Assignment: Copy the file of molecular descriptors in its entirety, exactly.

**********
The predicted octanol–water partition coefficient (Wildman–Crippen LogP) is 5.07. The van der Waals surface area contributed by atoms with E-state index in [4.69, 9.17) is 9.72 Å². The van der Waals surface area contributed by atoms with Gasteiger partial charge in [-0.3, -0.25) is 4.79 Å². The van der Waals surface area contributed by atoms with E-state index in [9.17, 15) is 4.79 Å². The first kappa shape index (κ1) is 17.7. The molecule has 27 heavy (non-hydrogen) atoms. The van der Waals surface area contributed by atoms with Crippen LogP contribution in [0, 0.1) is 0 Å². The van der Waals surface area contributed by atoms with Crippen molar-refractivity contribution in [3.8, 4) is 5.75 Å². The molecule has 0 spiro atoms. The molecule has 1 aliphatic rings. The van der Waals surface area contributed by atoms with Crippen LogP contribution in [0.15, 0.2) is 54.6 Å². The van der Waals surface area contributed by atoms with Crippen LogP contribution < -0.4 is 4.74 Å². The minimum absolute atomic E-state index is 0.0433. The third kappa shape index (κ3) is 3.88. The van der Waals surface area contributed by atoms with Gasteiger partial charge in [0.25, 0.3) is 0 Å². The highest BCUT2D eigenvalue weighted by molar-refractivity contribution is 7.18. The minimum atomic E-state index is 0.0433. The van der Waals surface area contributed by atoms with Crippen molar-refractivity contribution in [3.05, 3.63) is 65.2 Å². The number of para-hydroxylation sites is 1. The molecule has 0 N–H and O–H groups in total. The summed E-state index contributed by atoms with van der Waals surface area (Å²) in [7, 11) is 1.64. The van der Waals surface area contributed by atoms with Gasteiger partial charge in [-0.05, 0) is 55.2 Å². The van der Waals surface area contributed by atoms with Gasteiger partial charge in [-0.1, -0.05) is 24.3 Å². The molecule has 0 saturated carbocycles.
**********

The predicted octanol–water partition coefficient (Wildman–Crippen LogP) is 5.07. The van der Waals surface area contributed by atoms with E-state index in [4.69, 9.17) is 9.72 Å². The van der Waals surface area contributed by atoms with Gasteiger partial charge in [-0.3, -0.25) is 4.79 Å². The van der Waals surface area contributed by atoms with E-state index in [9.17, 15) is 4.79 Å². The first kappa shape index (κ1) is 17.7. The molecule has 27 heavy (non-hydrogen) atoms. The van der Waals surface area contributed by atoms with Crippen LogP contribution in [0, 0.1) is 0 Å². The van der Waals surface area contributed by atoms with Crippen molar-refractivity contribution in [3.8, 4) is 5.75 Å². The molecule has 0 spiro atoms. The molecule has 1 aliphatic rings. The van der Waals surface area contributed by atoms with Crippen LogP contribution in [0.15, 0.2) is 54.6 Å². The van der Waals surface area contributed by atoms with Crippen LogP contribution < -0.4 is 4.74 Å². The minimum absolute atomic E-state index is 0.0433. The third kappa shape index (κ3) is 3.88. The van der Waals surface area contributed by atoms with Gasteiger partial charge in [0.25, 0.3) is 0 Å². The highest BCUT2D eigenvalue weighted by molar-refractivity contribution is 7.18. The minimum atomic E-state index is 0.0433. The van der Waals surface area contributed by atoms with Crippen molar-refractivity contribution in [3.05, 3.63) is 65.2 Å². The number of para-hydroxylation sites is 1. The molecule has 0 N–H and O–H groups in total. The summed E-state index contributed by atoms with van der Waals surface area (Å²) in [7, 11) is 1.64. The van der Waals surface area contributed by atoms with Gasteiger partial charge in [-0.05, 0) is 55.2 Å². The van der Waals surface area contributed by atoms with Gasteiger partial charge in [-0.1, -0.05) is 24.3 Å². The molecule has 0 saturated carbocycles.